We recorded neurons from primary AC (n = 690), dorsolateral PFC (n = 598), and basolateral AMY (n = 627) while monkeys were presented with a flip-flop auditory oddball paradigm (Figure 1A). In all three areas, we found neurons that responded more strongly to the stimulus when presented as an oddball (responses from exemplar individual neurons in Figure 2). Note that generally both baseline firing rates and responses were weaker in AMY and PFC, so subsequent analyses focus on the normalized differences in firing rates expressed as a z score. To compare novelty responsiveness and stimulus selectivity across areas, we first identified the fraction of neurons that were generally auditory responsive under these oddball task conditions. In AC, 462 neurons were responsive to the task stimuli in any context (67%). Smaller proportions were responsive in PFC (105, 18%) and AMY (105, 17%). This analysis was done using a fixed window (0–250 msec) chosen to correspond to the period of MMN generation in the primate (Gil-da-Costa, Stoner, Fung, & Albright, 2013). To ensure that this was not due to the choice of analysis window, we examined larger or smaller sliding windows (50, 200 msec), and the pattern of results did not change, though the fixed window yielded more conservative estimates of responsiveness.

Figure 2. 

Example neuron responses. Peristimulus time histograms (PSTHs) of average firing rate (FR) of an example single-neuron response from each area (AC, dorsolateral PFC, and lateral AMY) to each stimulus and type combination. Each neuron shown is novelty selective. Note that in PFC and AMY baseline firing rates and evoked activity are generally lower than in AC. PSTHs are smoothed for visualization purposes only.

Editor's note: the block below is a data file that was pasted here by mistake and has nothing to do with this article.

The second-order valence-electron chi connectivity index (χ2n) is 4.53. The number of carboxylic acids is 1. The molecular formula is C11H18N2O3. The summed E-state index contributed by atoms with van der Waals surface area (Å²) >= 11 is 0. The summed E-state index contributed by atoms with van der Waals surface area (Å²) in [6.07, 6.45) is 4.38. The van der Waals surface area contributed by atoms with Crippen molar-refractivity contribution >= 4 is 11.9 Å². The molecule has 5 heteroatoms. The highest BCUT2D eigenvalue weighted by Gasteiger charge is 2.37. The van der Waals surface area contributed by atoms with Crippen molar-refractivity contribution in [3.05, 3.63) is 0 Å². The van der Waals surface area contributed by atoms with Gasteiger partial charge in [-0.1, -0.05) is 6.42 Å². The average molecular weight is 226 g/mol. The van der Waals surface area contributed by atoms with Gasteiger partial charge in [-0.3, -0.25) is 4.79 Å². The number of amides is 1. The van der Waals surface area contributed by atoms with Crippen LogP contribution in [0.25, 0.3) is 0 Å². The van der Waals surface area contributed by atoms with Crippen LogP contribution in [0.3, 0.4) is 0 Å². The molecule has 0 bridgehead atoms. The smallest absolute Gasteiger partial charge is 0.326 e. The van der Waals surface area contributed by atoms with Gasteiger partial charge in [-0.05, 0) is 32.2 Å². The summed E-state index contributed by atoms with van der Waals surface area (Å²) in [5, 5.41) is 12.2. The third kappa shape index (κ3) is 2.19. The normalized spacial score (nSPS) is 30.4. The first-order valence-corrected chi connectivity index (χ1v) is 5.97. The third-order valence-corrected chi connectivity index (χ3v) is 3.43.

Figure 2. 

Example neuron responses. Peristimulus time histograms (PSTHs) of average firing rate (FR) of an example single-neuron response from each area (AC, dorsolateral PFC, and lateral AMY) to each stimulus and type combination. Each neuron shown is novelty selective. Note that in PFC and AMY baseline firing rates and evoked activity are generally lower than in AC. PSTHs are smoothed for visualization purposes only.

The MMN measured at the scalp surface presumably represents activity of a neural population. Although there is no direct mapping of neural activity to ERP components, a straightforward approach is to examine the magnitude of population activity of task-responsive neurons, whether that population activity carries a novelty signal, and whether this novelty signal magnitude is different across areas or different with stimulus. For visualization purposes and for a more direct comparison with human studies (which generally do not use a flip-flop design to account for differences in neurons' stimulus responsiveness), we first collapse across all stimulus types to show time course of and magnitude of average oddball response across areas (all deviants–all standards: Figure 3). Note that the overall deviance response was approximately twice as strong in AC than in PFC or AMY (significant effect of Area, F(2, 676) = 15.4; p < .001, between Area post hoc tests AC vs. PFC: F(1, 573) = 14.8, p =.001; AC vs. AMY: F(1, 573) = 16.8, p < .001; PFC vs. AMY area: ns, p = .56).

Figure 3. 

Population oddball response by area, collapsed across stimulus. Measure shown is average response to deviants and standards (collapsed across blocks), for each responsive neuron in each area (AC n = 462, PFC n = 105, AMY n = 105). (A) Time course of population response by type (standards vs. deviant) and area; window of interest is shaded and plots smoothed for visualization purposes. (B) Measured deviance response by area (Deviant–Standard). Note that the overall deviance response is approximately twice as large in AC than in PFC and AMY. Error bars are SEM across cells.

Figure 3.